Marriage after an Affair

Well, you’ve had your affair and the divorce is now final. The question is will you or won’t you marry the person you had the affair with? If they stuck with you through your divorce, they are most likely expecting a proposal in the very near future. If you already made that promise, then they are waiting for you to follow through on it.

Any marriage needs to be carefully considered. Marriage to somebody you cheated on your spouse with needs to be looked at even closer. A hot affair is not the basis for a long-time commitment. One writer looked at a number of studies on this topic. Only 3% of the men who had affairs married the women who they had the affair with. Those who did suffered a 75% divorce rate. “The reasons suggested for this high divorce rate included distrust of the other person, a general distrust of marriage in general, guilt, and disappointment with the reality of the relationship when compared with the previous fantasy of the relationship.” (Claddish, 2008)

There are no statistics to be found for the number of women who go on to marry their extra-marital affair partner, although 45% to 55% of married women have an affair by the age of 40. One writer claims this may be because women are more conservative when it comes to starting a new relationship. Given the statistics about how many women have affairs, that theory doesn’t match up. 54% of divorced women remarry within 5 years, and 75% have remarried with 10 years of a divorce. (Bramlet, 2002) What is unknown is how many marry their partner in crime.

There is an old saying that, “the person you are with during the divorce will most likely not be the one you are with after it.” When only 3% of men marry their girlfriend, one or both of them have obviously decided they can’t work through the issues. The girlfriend may also have had second thoughts.

Does it have to be this way? Not necessarily. This divorce rate is not that different from the general divorce rate of 73% for third marriages. The issues are a bit different but the question is, “Can you work your way through them?”

Any successful remarriage has to start with some very pointed questions – at yourself. “What was my part in the failure of my last marriage”? You carry the seeds of your next divorce in the reasons for your last one. You also have to ask, “Why did I have an affair and why did I have it with this person?”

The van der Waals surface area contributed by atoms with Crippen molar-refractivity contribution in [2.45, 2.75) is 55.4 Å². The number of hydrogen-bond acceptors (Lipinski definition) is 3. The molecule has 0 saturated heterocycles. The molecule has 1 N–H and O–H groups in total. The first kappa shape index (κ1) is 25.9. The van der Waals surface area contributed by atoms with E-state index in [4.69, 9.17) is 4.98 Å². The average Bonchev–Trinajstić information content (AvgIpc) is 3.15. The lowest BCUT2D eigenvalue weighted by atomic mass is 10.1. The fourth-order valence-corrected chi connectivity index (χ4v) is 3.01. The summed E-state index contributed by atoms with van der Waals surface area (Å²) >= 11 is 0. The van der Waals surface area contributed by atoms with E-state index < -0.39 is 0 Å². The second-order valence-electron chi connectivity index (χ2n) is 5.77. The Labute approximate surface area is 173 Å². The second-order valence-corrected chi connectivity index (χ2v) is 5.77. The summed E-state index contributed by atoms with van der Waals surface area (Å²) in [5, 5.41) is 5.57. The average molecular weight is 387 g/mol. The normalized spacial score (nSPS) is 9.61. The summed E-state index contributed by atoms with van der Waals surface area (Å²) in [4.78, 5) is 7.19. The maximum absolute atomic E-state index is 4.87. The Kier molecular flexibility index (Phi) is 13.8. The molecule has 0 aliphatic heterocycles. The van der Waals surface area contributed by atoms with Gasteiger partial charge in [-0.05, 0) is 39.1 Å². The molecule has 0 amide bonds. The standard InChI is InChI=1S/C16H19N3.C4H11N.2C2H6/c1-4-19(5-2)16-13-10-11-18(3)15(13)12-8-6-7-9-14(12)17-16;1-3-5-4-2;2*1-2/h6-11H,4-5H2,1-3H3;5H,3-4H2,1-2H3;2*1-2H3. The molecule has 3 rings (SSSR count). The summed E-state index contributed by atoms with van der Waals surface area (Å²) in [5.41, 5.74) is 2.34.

Another fact is that, “People who have divorced and remarried multiple times tend to be relatively impulsive and nonconformist.” (Brody, 1988) This is a key part of the idea of individualism that is becoming so prevalent in Western Culture today. Individualism says “It’s all about me. A successful marriage says “It’s all about us”.” Can you change your outlook on how you live your life?

The odds are not in your favor that marrying your girlfriend or boyfriend will be successful. The way to make it successful is the same as for any other divorcee. You are going to have to look at yourself, deal with the issues, and learn how to be a partner rather than an individual.

Bramlett, M. D., & Mosher, W. D. (2002). Cohabitation, marriage, divorce, and remarriage in the United States. Vital and Health Statistics. Series 23, Data from the National Survey of Family Growth, (22), 1-93. PMID 12183886
Brody, G. H., Neubaum, E., & Forehand, R. (1988). Serial marriage: A heuristic analysis of an emerging family form. Psychological Bulletin, 103, 211-222. doi:10.1037/0033-2909.103.2.211 PMID 3283815
Claddish, Fergal. (2008). What Percentage Of People Marry The Other Person That They Had An Affair Or Cheated With? Available: Last accessed 12/18/2011
Compilation. (2011). Infidelity Statistics. Available: Last accessed 12/18/2011
Ivillage. (2011). Last Accessed 12/18/2011

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